One of the images to be transmitted: Image 1 ~ 1955-1970, Þórsmörk. A lightly dressed elderly man looks at Eyjafjallajökull glacier
Many thanks to Lucy Helton (KD2MFV) who writes:
Between April 9th – 23rd 2019, I’m artist-in-residence at SIM, in Reykjavik, Iceland, to partner with Jón Þ Jónsson, TF3JA, an Icelandic Radio Amateur and member of Icelandic Radio Amateurs ÍRA, to transmit images via SSTV . The images, appropriated from the Reykjavik Museum of Photography’s collection, are of Icelandic glaciers photographed in a time before we knew climate change existed. I’m asking HAM radio operators who receive my long-range image transmissions, to print out the images received and mail them back to me, using instructions on my website (www.lucyhelton.com). I will be updating the blog daily.
In exchange, when I have assembled the printed pieces to reconstruct the whole image transmitted, I will make QSL postcards of the completed images and mail them back to the participating HAMs. The resulting artwork will be a collaborative fine art example of long-range communications between humans, concerning accelerated environmental change.
I would greatly appreciate it if you could please notify HAM’s of the existence of this project by announcing it on the blog?
Each single transmission consists of 12 x SSTV images. I will be transmitting 5 different glacier images over 15 days.
SSTV calling frequency and daily transmission times are (the frequency will be + / – 5kHz):
Many thanks to SWLing Post contributor, Mike Schuster who writes:
Sangean has quietly buried yet another AM/FM HD radio in the PDF of their US 2019 catalog [download as a PDF].
It’s the HDR-15 which appears to be a small clock radio/phone dock [photo above].
Also, in their European catalog [click here to download as PDF] they are transitioning all of the model names to a more descriptive grouping. So the SR-35 is now the “Pocket 100”, the DT-160 is now the “Pocket 160”, and the DT-800 is the “Pocket 800”.
There is also a new DAB+ portable, the DPR-64 (em … er …”Pocket 640“) whose cabinet is rounder and smaller than the DPR-65 (em … er … “Traveller 650“) whose cabinet they adapted for the American HDR-14. Wonder if there will be a forthcoming US HD-radio portable based on this cabinet design. This looks very interesting to me as a potential DAB+ travel radio, priced at about $100 and already available from several European and Australian electronics houses.
Thanks for the tip, Mike! I enjoyed checking out both the US and European catalogs. Sangean is certainly embracing DAB+ and HD Radio.
I see Sangean also includes two shortwave radios: the ATS-909X and ATS-405.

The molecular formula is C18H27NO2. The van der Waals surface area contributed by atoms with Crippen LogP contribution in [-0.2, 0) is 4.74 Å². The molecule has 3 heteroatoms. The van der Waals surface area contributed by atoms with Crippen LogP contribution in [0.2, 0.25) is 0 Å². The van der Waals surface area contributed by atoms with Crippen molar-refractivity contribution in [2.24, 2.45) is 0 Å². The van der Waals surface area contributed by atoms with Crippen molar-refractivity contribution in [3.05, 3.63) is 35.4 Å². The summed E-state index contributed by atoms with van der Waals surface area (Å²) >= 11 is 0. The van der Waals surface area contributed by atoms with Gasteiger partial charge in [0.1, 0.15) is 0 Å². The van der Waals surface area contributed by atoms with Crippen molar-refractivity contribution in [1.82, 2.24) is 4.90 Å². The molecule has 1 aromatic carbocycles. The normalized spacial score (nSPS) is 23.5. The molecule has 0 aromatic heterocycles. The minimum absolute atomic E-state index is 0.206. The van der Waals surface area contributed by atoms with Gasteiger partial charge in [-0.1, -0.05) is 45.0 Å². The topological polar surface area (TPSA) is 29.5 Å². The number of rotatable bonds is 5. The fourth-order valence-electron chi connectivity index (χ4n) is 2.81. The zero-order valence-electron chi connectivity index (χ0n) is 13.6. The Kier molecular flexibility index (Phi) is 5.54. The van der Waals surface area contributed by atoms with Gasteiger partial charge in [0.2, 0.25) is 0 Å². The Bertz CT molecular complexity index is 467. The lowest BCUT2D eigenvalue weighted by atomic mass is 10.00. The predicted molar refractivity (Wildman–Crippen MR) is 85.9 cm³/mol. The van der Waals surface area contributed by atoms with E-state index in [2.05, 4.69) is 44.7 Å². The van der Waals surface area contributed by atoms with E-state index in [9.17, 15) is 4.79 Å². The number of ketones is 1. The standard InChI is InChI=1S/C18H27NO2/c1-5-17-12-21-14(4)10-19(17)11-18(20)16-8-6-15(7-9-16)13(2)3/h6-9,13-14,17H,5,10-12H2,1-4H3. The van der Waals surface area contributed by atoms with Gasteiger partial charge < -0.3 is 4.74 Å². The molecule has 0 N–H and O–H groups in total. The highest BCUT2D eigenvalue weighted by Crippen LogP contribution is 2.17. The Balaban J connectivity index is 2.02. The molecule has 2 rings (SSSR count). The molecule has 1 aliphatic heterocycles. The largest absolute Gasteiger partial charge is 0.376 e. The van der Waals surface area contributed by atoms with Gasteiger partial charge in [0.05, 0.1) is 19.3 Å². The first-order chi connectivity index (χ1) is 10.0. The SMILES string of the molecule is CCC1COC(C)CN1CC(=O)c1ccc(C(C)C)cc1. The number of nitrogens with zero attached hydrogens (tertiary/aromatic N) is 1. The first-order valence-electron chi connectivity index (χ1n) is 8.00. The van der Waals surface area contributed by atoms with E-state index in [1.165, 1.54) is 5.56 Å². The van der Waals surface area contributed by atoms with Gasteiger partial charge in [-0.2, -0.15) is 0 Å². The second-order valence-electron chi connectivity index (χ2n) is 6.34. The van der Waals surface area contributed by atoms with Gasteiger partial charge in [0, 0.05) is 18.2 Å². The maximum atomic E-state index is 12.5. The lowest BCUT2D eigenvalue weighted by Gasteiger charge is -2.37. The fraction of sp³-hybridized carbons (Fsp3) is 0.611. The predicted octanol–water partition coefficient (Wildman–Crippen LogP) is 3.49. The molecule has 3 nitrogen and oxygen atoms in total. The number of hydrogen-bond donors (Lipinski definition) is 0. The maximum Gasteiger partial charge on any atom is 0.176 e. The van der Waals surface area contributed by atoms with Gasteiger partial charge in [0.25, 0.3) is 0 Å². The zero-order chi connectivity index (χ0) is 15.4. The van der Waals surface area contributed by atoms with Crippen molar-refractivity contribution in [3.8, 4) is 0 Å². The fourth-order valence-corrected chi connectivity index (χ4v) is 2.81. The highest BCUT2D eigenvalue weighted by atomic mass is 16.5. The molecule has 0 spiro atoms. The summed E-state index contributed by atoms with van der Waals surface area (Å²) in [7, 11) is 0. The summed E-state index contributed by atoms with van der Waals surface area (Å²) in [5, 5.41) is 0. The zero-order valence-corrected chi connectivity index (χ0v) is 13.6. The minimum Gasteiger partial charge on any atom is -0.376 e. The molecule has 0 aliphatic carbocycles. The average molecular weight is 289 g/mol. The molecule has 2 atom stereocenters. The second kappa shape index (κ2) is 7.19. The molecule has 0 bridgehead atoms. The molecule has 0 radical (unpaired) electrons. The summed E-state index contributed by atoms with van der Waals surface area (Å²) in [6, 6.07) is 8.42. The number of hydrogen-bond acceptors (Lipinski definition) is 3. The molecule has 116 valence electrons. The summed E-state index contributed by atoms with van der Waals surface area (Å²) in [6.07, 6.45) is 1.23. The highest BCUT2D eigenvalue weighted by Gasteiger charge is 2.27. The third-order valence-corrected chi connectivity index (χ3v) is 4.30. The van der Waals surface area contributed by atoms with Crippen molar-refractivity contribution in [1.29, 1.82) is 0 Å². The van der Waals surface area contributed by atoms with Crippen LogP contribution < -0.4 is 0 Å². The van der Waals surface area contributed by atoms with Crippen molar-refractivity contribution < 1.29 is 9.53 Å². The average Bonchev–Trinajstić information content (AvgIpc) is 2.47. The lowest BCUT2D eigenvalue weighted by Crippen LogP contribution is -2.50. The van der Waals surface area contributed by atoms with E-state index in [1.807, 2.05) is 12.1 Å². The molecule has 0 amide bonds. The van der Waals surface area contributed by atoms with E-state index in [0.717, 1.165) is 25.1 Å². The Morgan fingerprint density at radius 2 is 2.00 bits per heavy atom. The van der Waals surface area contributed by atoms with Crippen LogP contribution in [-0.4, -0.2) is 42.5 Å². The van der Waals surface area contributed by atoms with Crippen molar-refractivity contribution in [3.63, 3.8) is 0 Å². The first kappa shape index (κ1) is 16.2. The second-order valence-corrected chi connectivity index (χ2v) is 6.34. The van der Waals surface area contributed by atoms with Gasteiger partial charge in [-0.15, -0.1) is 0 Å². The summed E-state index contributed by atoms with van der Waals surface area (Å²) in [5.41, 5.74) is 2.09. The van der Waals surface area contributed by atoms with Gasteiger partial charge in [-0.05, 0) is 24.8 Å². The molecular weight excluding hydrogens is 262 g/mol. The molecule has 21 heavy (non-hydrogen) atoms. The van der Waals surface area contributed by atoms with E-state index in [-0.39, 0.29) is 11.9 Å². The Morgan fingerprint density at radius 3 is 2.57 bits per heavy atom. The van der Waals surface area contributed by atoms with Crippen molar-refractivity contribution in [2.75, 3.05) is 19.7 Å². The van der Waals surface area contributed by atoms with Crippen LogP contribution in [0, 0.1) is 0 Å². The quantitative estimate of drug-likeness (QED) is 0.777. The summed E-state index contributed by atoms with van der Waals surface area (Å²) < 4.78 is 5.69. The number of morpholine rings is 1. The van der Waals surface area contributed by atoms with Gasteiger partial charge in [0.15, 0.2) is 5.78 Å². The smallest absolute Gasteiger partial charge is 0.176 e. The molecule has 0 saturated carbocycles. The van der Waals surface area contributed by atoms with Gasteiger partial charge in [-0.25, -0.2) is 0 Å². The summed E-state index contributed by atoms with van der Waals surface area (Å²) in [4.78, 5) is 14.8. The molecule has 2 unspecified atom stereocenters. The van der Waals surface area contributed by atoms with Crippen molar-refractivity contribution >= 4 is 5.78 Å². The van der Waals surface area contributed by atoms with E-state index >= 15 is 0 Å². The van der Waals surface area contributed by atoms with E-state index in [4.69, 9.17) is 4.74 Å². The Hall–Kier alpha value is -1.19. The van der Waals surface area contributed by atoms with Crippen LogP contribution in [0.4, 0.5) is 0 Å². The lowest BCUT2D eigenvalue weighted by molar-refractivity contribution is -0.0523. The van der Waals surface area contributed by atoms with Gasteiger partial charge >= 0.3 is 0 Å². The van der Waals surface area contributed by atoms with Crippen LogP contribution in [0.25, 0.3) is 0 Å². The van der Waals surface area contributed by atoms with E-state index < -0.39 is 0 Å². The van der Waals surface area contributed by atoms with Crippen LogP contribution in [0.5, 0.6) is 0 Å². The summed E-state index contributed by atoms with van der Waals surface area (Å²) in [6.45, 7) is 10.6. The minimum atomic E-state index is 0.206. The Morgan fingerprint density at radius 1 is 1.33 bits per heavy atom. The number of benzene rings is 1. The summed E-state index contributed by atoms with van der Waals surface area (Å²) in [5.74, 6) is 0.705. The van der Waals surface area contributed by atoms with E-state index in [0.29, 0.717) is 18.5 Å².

In the EU catalog, they’re referred to as the “Discover 909X” and the “Discover 405.”
The article is bang on though – AM radio is still very strong and thriving in Australia & the USA. Here in Australia at least, it’s DAB that has a minimal audience compared to traditional AM broadcast.
I just found both of these articles very interesting reading and thought you might like to put them up.
Have a great day,
Thank you very much for sharing these articles, Jason! Earlier today, we posted a note about digital AM here in the States (AM HD). There is a movement to increase this offering, but for true market penetration it would require car radios that can receive AM HD. Many a DXer dislikes AM HD because the digital signals are (unlike DAB+) inserted between analog signals. These band crowding sometimes causes interference to adjacent analog stations and certainly affects mediumwave DXing.
A prominent advocate for the AM band is petitioning the FCC to allow stations to use all-digital transmissions in the United States.
Bryan Broadcasting Corp. on Monday filed a petition for rulemaking asking the commission to initiate a proceeding to authorize the MA3 all-digital mode of HD Radio for any AM station that chooses to do so.
Permitting such modernization would “give AM broadcasters a needed innovative tool with which to compete” without harming others in the spectrum ecosystem, it wrote.
Bryan is licensee of four AM stations, five FMs and six FM translators in Central Texas. Ben Downs is the vice president and general manager, and submitted the petition along with the company’s attorney David Oxenford of Wilkinson Barker Knauer. Downs also has served on the NAB board in the past, and he has been a vocal advocate for various regulatory steps to “revitalize” the AM band.
All HD Radio receivers in the market that have AM functionality would be able to receive such all-digital signals. But legacy AM receivers would not, which has long been a barrier to serious discussion of all-digital. Now, some observers say, the availability of FM translators for AM licensees has made something that once seemed unthinkable at least worth discussing.
There is one AM station in the country with special temporary authority to broadcast in all-digital. Hubbard’s WWFD in Frederick, Md., near the nation’s capital has been on the air since last summer. The station’s Dave Kolesar has been speaking in public about the ongoing experiment and will do so again at the upcoming NAB Show.[…]
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